Bacteria linked to Legionnaires’ disease found in water supply at Bronx Hospital: officials

THE BRONX — Officials for NYC Health and Hospitals confirmed they found low levels of bacteria that causes Legionnaires’ disease in the water supply at Jacobi Medical Center in the Bronx.

NYC  Health and Hospitals released the following statement:

“As part of our aggressive water monitoring program, our routine, required testing of our potable water supply found very low levels of Legionella bacteria at NYC Health + Hospitals/Jacobi. Per guidance from the New York State Department of Health, which regulates hospitals, we have taken steps to prevent any impact on our patients, staff, or visitors. Safety is always our highest priority.”

Some of the steps include using bottled water, installing new water filters on showers, and making packaged bath wipes for daily hygiene available.

Officials said the risk to patients, staff, and visitors is very low, and there is no risk to the surrounding community. Patients and staff have been notified of the finding.

There are currently no patients with Legionnaires’ disease at the Bronx Hospital.

The NYC Health Department reported a community cluster of 27 cases of Legionnaires’ disease in a section of Lower Washington Heights in Manhattan. Earlier this month,  a person sickened by Legionnaires’ disease in Manhattan died.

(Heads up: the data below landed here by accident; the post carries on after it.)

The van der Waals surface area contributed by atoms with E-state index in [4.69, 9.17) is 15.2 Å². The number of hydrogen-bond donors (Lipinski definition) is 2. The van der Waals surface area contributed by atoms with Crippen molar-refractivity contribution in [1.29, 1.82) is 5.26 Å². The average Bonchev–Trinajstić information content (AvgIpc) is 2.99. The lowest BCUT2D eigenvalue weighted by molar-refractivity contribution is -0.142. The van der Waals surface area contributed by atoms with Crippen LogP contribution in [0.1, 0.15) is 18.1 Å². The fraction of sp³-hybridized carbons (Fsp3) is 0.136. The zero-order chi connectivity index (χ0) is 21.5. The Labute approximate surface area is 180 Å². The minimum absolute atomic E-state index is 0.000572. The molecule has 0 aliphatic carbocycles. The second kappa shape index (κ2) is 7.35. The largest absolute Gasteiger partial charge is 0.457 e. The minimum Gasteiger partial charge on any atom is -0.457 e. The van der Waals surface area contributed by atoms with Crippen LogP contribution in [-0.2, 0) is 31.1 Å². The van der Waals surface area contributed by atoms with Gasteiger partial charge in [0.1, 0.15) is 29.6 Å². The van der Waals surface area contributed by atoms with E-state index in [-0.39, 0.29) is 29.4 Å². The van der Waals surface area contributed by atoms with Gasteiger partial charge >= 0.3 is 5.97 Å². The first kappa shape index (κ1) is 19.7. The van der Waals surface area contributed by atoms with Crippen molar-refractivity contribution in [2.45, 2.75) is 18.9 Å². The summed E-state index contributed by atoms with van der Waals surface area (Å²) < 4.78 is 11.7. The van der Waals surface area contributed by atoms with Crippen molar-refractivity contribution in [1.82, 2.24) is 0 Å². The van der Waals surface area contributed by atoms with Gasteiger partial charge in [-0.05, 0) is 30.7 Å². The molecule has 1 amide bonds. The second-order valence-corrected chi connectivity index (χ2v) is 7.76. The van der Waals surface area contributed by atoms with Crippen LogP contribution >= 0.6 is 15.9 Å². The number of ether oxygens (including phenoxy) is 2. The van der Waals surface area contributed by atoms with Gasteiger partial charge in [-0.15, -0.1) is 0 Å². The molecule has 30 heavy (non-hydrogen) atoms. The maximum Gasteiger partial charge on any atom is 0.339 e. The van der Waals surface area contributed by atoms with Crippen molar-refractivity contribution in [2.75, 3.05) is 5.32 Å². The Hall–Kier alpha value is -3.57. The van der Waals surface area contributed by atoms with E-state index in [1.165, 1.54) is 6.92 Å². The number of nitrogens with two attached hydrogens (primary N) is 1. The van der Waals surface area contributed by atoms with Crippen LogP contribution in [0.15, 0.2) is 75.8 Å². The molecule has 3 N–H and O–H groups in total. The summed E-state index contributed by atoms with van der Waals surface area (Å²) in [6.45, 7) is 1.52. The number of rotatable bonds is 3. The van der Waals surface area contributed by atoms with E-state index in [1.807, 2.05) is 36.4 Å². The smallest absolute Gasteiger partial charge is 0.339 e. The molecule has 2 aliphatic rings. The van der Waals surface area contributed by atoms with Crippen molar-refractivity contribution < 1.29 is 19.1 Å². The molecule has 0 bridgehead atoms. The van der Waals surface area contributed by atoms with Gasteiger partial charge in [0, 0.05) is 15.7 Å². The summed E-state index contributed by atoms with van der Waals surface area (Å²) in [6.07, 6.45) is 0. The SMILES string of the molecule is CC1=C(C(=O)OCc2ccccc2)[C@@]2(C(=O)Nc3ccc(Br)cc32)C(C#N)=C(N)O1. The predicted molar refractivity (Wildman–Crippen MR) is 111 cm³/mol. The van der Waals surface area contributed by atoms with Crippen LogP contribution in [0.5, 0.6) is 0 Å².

WHAT IS LEGIONNAIRES’ DISEASE?

Legionnaires’ is a form of pneumonia contracted by breathing in water droplets contaminated with the bacterium Legionella. Every year, there are between 200 and 400 cases of Legionnaires’ disease in the city.

Most cases of Legionnaires’ disease can be traced to plumbing systems where conditions are favorable for Legionella growth, such as cooling towers, whirlpool spas, hot tubs, humidifiers, hot water tanks, and evaporative condensers of large air-conditioning systems.

Legionnaires’ disease cannot be spread from person to person. Groups at highest risk for Legionnaires’ disease include people who are middle-aged or older, especially cigarette smokers, people with chronic lung disease or weakened immune systems and people who take medicines that weaken their immune systems (immunosuppressive drugs). Those with symptoms should call their doctor and ask about testing for Legionnaires’ disease.

SYMPTOMS

Symptoms include fever, cough, chills, muscle aches, headache, fatigue, loss of appetite, confusion and diarrhea. Symptoms usually appear two to 10 days after significant exposure to Legionella bacteria.

The Health Department is urging residents in the area with respiratory symptoms, such as fever, cough, chills and muscle aches, to promptly seek medical attention. The Health Department has alerted health care providers in the area about this cluster.

TREATMENT

Legionnaires’ disease can be deadly, but is treatable with antibiotics. Most people get better with early treatment, although they may need to be hospitalized. Others have died from complications of the disease.

The AP contributed to this report.